Google AI Flagged Parent Accounts Over Naked Kids’ Photos

Deepak Gupta August 22, 2022
Updated 2022/08/22 at 8:18 PM

The platforms’ Artificial Intelligence (AI) systems are increasingly refined, in order to guarantee the safety of users. This time, Google’s AI flagged parent accounts for potential abuse.

The reason? They had pictures of their naked children.

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According to The Verge, citing the The New York Timesa father claimed that after using his Android smartphone to capture his son's groin infection, he saw the images flagged as child sexual abuse material by Google.

Following these images, Google closed its accounts, filed a complaint with the Center for Missing and Exploited Children (NCMEC) and launched a police investigation. However, the photographs were taken to help doctors diagnose the infections.

Alongside the investigation, Google highlighted the complications associated with distinguishing between potential abuse and a photograph with no malicious intent.

Father flagged by Google for having pictures of sick son naked

The New York Times explained that the main incident happened in February 2021, when some medical centers were still closed due to the pandemic. The child's father noticed a swelling in the child's groin and, at the request of a nurse, sent images of the region before the consultation, which took place by video call. After that, the doctor prescribed antibiotics and the infection was cured.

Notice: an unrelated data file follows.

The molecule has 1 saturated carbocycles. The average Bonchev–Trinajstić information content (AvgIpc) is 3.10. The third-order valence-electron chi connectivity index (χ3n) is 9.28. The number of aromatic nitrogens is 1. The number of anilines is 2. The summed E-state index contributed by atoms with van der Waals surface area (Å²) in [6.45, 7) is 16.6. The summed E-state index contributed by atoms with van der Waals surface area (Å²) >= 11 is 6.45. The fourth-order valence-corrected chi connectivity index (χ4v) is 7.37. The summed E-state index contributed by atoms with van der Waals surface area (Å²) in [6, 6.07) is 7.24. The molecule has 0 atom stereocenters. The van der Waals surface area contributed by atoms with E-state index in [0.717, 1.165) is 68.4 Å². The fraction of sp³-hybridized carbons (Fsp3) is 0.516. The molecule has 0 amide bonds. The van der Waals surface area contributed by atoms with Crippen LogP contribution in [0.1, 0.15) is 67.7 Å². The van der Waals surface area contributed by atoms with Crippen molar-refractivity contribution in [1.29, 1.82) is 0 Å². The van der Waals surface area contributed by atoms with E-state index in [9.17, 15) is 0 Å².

Although everything went well, two days after the images were captured, the father, named Mark, received a notification from Google that his accounts had been blocked, due to “harmful content” which was a “serious violation of the policies”. from Google”.

We identify and report child sexual abuse material with expert teams and state-of-the-art technology, including machine learning classifiers and hash matching technology, which creates a "hash", or unique fingerprint, for an image or video so that can be compared to hashes of known child sexual abuse material. When we find these materials, we report it to the NCMEC, which liaises with law enforcement agencies around the world.

The father, who ended up losing access to his e-mails, contacts, photos and his phone number, was acquitted when the San Francisco Police Department, responsible for the case, “did not find the elements of a crime” and concluded that "No crime has taken place."

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